Interview: Ben Whishaw, Staring into Miller's Crucible

03/28/2016 10:34 am ET Updated Dec 06, 2017

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Saoirse Ronan and Ben Whishaw in Arthur Miller's The Crucible.
Photo: Jan Versweyveld

British actor Ben Whishaw is making his Broadway debut as John Proctor in director Ivo van Hove's production of Arthur Miller's The Crucible. Whishaw, a 35-year-old stage, screen and television actor who started his career at 23 as Hamlet for Trevor Nunn at the Old Vic--and recently appeared as Q in the James Bond films "Skyfall" and "Spectre"--sat with us before a recent preview in his cramped dressing room, two-flights up at the Walter Kerr.
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Did you know The Crucible when you were approached to do it on Broadway?
BEN WHISHAW: Actually, weirdly, I had done the play as a teenager. I had this real love of the play, stemming from a young age. It's happened a few times, now, that plays I've done when I was 15 or 16 have come back to me, later in life. It became like, obviously, there must be some reason why it's come back, so I should do this. Then Ivo van Hove was mentioned and that was very exciting, because I'm a fan of his work.

And you played the same role, John Proctor?
BEN WHISHAW: Yes. This is just the part they gave me, I don't know why. It was a state school that I went to, in the village down the road from the village I grew up in, it was called the Samuel Whitbread Community College. Just a small country school, in Shefford. We had a really amazing drama department.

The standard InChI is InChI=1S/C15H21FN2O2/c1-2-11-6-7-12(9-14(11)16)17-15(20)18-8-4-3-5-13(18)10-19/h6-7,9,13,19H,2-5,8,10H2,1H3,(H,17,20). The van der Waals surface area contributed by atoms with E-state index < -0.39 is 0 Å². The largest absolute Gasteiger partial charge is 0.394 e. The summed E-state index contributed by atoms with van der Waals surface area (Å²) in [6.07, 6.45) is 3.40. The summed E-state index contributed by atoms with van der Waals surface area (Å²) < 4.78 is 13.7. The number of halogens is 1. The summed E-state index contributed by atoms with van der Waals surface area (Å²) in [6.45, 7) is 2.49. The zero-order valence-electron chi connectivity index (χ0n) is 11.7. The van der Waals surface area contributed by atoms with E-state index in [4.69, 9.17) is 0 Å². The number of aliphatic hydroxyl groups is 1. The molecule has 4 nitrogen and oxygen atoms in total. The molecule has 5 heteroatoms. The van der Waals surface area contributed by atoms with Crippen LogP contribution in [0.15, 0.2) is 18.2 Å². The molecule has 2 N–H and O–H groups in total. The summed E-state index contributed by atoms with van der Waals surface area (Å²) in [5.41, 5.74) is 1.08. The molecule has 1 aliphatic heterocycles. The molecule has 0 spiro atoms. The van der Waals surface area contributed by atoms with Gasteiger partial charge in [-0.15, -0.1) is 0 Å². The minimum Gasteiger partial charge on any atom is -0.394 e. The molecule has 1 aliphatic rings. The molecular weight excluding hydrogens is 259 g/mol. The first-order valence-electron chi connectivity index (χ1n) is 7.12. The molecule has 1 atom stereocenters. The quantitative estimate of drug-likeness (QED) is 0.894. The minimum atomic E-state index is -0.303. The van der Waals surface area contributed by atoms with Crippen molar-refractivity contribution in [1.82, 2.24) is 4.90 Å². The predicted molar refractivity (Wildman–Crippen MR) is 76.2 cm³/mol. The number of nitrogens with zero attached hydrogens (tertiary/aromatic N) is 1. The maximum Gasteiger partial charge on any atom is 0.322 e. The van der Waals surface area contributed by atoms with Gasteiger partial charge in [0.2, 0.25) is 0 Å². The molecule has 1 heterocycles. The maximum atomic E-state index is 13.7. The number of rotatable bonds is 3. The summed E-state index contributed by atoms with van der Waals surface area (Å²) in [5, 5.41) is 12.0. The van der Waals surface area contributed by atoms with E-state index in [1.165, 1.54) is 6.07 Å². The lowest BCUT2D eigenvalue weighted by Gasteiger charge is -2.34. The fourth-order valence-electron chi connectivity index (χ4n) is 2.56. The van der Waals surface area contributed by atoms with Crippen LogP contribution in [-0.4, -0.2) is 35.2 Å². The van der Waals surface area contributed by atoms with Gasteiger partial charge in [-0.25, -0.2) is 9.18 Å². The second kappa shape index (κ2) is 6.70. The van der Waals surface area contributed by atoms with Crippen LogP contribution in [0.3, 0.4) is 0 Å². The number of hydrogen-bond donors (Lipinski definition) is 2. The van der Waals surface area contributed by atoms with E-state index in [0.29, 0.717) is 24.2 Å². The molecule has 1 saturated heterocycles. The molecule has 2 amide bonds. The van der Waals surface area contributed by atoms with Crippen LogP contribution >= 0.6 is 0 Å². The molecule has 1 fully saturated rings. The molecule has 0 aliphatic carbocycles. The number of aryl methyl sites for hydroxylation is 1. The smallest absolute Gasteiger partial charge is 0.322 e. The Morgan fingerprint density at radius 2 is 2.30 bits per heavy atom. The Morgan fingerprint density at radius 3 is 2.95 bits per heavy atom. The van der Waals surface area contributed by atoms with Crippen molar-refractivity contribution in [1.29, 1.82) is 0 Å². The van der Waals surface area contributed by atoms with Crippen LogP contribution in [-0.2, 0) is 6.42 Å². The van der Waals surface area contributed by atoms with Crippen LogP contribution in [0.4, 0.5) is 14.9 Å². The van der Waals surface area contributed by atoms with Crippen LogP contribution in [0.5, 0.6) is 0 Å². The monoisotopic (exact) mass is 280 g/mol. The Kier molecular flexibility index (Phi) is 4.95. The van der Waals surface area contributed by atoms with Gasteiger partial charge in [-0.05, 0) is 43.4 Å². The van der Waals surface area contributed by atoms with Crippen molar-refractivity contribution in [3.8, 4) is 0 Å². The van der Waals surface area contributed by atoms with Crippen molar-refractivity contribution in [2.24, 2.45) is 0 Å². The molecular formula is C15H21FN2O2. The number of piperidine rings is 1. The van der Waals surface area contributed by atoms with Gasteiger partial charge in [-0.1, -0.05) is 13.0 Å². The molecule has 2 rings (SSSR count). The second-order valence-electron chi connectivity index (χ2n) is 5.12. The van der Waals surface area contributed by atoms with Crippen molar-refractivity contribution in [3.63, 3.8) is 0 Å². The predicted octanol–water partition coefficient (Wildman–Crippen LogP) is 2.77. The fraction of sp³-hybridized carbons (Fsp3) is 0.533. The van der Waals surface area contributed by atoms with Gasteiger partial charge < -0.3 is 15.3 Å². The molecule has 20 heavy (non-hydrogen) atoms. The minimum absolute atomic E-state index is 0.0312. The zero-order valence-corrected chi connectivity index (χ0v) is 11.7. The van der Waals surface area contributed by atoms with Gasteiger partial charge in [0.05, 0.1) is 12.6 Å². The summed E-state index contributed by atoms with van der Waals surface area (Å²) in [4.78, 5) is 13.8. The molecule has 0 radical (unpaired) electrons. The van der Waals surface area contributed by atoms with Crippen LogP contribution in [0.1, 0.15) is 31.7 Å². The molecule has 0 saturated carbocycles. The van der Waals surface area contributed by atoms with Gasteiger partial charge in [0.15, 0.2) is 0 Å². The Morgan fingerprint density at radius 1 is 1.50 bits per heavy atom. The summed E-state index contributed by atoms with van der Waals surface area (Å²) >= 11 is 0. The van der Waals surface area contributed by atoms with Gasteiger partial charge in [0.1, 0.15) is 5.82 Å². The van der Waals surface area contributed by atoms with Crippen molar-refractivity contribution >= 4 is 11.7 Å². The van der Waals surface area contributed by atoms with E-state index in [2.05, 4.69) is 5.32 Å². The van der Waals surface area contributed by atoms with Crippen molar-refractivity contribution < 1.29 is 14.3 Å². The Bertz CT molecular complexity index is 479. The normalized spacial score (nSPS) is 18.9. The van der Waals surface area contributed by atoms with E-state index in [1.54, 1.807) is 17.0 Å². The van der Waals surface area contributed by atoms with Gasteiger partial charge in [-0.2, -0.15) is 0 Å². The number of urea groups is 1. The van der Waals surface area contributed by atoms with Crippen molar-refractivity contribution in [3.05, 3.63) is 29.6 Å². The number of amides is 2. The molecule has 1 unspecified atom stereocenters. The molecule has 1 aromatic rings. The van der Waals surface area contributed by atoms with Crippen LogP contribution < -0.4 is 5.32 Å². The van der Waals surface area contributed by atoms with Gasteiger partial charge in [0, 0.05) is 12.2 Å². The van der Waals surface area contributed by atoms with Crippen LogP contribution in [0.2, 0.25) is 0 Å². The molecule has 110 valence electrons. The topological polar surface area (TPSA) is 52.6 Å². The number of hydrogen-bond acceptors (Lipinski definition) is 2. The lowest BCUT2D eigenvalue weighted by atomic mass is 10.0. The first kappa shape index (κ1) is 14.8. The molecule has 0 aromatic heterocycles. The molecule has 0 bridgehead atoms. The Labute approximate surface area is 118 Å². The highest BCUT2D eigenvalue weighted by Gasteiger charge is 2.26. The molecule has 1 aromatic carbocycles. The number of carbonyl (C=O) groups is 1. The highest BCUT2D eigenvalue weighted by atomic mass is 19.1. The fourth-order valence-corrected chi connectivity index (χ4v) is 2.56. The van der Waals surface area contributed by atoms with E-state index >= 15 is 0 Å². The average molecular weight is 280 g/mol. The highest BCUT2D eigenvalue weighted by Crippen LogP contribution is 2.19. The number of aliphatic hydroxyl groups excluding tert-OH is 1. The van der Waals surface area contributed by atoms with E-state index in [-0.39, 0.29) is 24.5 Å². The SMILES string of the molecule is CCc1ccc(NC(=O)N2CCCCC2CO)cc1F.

What did you make of the role at that age? Did you understand the play?
BEN WHISHAW: Yes, I think I did. We had, just last Saturday matinee, a very young audience. I noticed there were a lot of teenagers, young people in the front rows, they all had their elbows on their knees and were leaning in. I think young people get the play, because the thing I remember really responding to was this notion of forcing conformity on people. It's sort of the politics of what happens in a playground, that's what's going on in the play. There are kinds of brutal, basic things that happen in life, at work, in big institutions. I think in school, the same things are going on, you instinctively respond to them. The stuff about the marriage and lots of other things, I probably didn't understand. But it's such a rich play, there are so many things you can grasp or fail to grasp, or discover in it.

Miller's play is set in Salem, Massachusetts in 1692. Ivo remains true to the text, but he places it--scenically, at least--in a very different time and place. Where do you, as John Proctor, think the action is taking place?